Congress or the executive branch should convene a climate science Red/Blue exercise as a step toward resolving, or at least illuminating, differing perceptions of climate science. While the Red and Blue Teams should be knowledgeable and avowedly opinionated scientists, the commission should have a balanced membership of prominent individuals with technical credentials, led by co-chairmen who are forceful, knowledgeable and independent of the climate-science community. The Rogers Commission for the Challenger disaster in 1986, the Energy Department’s Huizenga/Ramsey Review of Cold Fusion in 1989, and the National Bioethics Advisory Commission of the late 1990s are models for the kind of fact-based rigor and transparency needed.
The outcome of a Red/Blue exercise for climate science is not preordained, which makes such a process all the more valuable. It could reveal the current consensus as weaker than claimed. Alternatively, the consensus could emerge strengthened if Red Team criticisms were countered effectively. But whatever the outcome, we scientists would have better fulfilled our responsibilities to society, and climate policy discussions would be better informed. For those reasons, all who march to advocate policy making based upon transparent apolitical science should support a climate science Red Team exercise.
Mr. Koonin, a theoretical physicist, is director of the Center for Urban Science and Progress at New York University. He served as undersecretary of energy for science during President Obama’s first term.
The Wall Street Journal, 21 April 2017
see also Red Teams Can Save Climate Science From Itself
Global Warming Policy Foundation — Prominent climate scientists tell US Congressional committee that climate science isn’t working, but can be saved by a “red team” approach.
A group of prominent US climate experts have told a Congressional committee hearing that climate science is dysfunctional, beset by bias and groupthink, and is using a profoundly unscientific approach. Speaking before the U.S. House Committee on Science, Space and Technology, Professor John Christy told representatives that “consensus science”, as practiced by much of mainstream climatology, was “not science” at all, while Professor Judith Curry explained that “self-deception” had got the better of far too many climatologists.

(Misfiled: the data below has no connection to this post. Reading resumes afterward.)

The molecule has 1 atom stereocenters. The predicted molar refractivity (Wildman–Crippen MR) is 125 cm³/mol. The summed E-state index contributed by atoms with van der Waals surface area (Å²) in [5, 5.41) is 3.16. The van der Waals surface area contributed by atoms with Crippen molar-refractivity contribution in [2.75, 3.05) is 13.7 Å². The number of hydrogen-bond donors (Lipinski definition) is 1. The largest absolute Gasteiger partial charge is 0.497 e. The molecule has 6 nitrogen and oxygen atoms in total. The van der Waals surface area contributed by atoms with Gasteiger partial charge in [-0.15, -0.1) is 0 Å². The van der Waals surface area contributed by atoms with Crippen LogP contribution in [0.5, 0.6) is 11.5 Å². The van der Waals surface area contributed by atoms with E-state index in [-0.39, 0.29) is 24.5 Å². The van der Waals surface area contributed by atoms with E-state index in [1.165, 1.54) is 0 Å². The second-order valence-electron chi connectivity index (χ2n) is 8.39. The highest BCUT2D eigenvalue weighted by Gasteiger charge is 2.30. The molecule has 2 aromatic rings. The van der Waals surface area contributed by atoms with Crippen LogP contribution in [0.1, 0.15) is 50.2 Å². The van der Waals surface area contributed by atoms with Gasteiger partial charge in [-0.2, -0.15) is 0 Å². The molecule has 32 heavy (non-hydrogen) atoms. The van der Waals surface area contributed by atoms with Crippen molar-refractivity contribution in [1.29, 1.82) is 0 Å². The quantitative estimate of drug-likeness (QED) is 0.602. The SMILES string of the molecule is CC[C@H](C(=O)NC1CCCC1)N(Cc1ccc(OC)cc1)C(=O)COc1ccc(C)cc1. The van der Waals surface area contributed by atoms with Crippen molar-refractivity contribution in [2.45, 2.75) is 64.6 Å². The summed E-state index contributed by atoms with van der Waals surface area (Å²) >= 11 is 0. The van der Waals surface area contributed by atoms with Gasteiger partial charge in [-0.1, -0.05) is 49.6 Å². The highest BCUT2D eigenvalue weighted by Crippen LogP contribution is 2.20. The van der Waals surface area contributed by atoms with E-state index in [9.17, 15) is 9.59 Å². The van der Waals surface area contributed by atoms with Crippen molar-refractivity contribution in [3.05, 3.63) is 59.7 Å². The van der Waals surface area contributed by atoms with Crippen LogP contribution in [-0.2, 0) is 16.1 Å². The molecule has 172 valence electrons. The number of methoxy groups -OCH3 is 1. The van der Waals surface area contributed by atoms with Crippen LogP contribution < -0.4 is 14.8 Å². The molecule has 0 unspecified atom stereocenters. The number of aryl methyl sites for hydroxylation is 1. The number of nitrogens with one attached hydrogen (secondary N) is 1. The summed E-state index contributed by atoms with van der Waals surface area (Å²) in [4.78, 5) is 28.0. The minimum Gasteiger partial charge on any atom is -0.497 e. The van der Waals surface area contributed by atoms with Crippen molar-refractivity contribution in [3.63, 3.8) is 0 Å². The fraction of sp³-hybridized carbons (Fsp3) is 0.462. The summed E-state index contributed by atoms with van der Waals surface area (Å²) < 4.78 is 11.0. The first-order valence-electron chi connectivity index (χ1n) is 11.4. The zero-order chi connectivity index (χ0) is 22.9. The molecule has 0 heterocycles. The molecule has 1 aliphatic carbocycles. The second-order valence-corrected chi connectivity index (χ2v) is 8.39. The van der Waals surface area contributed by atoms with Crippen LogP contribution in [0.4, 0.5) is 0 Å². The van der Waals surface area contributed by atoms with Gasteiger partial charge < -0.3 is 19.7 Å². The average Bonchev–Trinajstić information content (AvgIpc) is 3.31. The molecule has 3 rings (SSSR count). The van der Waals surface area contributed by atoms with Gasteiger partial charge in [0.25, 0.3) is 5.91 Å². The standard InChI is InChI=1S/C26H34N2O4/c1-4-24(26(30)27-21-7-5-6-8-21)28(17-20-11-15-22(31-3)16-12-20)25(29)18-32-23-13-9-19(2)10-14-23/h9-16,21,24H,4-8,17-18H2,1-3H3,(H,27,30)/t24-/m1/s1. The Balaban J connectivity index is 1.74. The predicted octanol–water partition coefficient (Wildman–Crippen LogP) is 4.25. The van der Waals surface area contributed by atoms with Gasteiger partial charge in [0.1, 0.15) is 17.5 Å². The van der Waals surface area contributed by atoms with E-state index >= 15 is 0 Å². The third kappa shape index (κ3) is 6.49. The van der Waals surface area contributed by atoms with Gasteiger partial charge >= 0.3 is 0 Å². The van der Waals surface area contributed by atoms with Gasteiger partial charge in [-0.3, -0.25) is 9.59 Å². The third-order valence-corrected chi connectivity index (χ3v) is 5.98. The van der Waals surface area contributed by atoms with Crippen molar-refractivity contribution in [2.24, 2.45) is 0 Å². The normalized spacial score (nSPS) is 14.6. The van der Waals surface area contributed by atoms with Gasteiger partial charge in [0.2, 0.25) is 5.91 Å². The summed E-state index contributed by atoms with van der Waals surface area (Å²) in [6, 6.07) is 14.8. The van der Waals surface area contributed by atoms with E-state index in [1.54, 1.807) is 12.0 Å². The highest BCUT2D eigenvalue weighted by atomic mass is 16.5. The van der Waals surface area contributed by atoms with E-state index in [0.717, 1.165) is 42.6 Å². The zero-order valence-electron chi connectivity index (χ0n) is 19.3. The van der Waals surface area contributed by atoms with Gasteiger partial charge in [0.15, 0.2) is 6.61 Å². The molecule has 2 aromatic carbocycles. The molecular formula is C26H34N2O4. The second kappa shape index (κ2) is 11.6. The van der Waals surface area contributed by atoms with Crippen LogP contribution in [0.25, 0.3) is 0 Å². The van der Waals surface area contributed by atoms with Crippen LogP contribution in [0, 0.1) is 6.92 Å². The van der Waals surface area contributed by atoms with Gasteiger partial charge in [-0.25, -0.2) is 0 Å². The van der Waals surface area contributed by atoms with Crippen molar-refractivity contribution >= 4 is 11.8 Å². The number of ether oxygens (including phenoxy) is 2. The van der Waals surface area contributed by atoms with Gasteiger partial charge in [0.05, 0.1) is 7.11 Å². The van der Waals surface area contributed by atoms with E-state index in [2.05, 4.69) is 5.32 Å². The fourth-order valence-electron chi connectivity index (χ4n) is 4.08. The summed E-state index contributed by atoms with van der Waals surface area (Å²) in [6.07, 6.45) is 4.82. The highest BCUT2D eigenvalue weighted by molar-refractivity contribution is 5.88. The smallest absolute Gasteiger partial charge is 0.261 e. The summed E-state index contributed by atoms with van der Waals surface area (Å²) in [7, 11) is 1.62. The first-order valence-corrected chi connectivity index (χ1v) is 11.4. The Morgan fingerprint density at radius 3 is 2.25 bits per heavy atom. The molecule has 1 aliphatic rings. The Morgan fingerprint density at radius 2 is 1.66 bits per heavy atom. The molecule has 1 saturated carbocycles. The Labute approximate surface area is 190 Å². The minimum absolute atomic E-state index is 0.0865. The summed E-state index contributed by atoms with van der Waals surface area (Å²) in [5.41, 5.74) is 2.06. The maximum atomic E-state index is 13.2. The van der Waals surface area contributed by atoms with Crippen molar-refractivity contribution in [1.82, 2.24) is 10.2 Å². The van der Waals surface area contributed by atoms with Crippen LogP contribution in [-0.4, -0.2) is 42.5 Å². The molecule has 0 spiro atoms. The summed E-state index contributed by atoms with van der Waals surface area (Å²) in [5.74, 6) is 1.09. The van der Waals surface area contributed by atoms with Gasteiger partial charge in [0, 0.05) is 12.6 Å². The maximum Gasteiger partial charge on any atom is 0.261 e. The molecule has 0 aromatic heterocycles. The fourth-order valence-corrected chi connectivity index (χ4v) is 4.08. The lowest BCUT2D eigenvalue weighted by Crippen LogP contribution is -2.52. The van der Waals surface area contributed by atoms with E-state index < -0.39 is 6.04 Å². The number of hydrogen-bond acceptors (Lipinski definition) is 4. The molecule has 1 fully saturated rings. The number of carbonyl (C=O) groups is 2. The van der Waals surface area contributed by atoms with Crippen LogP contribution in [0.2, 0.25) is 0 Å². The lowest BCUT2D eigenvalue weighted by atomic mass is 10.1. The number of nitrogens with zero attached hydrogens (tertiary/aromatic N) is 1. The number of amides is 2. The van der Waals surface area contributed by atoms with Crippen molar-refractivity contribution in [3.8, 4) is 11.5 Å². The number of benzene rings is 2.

Both concluded that there had been a wholesale failure to use the scientific method in climatology, something that could only be put right by the introduction of official “red teams” – groups of eminent scientists, who would be asked to challenge and provide dissenting opinions on official climate assessments.
Professor Christy said: “Congress needs a parallel, scientifically-based assessment of the state of climate science. Many important issues are left out of government-directed climate reports entirely; our policymakers need to see the entire range of findings regarding climate change”
The testimony of all four climatologists who spoke at the congressional hearings, including the dissenting views of Professor Michael Mann, are being republished by the Global Warming Policy Foundation, the London-based think tank which seeks to enhance the public debates on climate science and policy.
Full Congressional testimonials